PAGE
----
An easy rule of thumb is to touch the pavement with the back of your hand, and if it feels too hot for your hand, it’s probably too hot for feet. You can avoid hot pavement by sticking to shady sidewalks or going on grass. Some dogs tolerate boots with a thick sole to protect against the heat. In paved yards and driveways, a blanket can be a great barrier against the hot cement or pavers.
If you see your dog licking at a foot, or walking tenderly, go see a veterinarian to decide if any treatment is needed.
Hot weather means thirsty dogs! Panting to stay cool means extra water loss, so dogs can dehydrate pretty quickly in warm temperatures. Standing water (ponds, pools, puddles) can have toxic contaminants or infectious bacteria, so make sure to prevent your dog from drinking from those sources. If you wouldn’t drink from it, don’t let your dog!
Salt water is also quite toxic when it’s consumed in a large quantity, which some dogs will do when swimming or hanging out at the beach. Any dog outdoors in warm weather should be offered fresh clean water regularly to drink. Most pet stores sell collapsable water bowls or water bottles with an attached dish for convenient drinking!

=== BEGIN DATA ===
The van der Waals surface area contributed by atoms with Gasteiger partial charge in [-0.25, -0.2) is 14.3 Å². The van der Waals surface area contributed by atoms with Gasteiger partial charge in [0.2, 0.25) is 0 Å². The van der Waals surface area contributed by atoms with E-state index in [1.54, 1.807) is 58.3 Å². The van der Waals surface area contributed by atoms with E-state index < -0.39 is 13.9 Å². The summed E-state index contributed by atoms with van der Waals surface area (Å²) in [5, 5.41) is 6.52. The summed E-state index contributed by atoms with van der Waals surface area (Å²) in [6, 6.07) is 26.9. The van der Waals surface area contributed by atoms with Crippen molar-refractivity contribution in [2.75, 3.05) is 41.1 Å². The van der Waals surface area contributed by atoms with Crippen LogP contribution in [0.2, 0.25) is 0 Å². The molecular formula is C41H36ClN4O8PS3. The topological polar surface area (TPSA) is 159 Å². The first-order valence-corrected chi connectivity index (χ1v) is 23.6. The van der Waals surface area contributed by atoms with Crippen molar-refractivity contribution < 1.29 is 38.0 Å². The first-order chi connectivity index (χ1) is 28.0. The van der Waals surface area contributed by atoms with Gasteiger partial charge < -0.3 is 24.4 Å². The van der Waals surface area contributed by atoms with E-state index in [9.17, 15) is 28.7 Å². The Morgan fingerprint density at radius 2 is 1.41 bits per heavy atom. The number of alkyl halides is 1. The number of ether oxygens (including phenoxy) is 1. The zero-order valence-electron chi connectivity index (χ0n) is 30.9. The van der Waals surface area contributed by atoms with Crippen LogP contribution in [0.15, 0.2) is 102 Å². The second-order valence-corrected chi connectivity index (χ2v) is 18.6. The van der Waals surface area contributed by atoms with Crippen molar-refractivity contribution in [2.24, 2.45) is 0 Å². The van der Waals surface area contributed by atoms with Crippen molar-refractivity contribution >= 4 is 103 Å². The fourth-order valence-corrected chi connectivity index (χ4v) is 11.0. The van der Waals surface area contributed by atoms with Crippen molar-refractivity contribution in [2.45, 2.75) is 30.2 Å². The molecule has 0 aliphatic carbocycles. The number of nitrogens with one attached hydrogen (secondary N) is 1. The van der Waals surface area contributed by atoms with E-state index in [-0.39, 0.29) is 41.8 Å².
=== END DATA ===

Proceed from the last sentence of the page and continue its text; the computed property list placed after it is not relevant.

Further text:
In general, it’s best to just prevent all dogs and cats from eating plants, both inside and outside. While many plants are not toxic, they can cause stomach upset or diarrhea. In summer, Easter Lilies are often growing outside, and they should be absolutely avoided as they are extremely toxic to cats. Even exposure to just the pollen can cause kidney failure and death in cats. CLICK HERE to get details directly from the FDA.
Some common toxic plants dogs can be exposed to during the summer are tulips, Lily of the Valley, oleander, kalanchoe, and azaleas.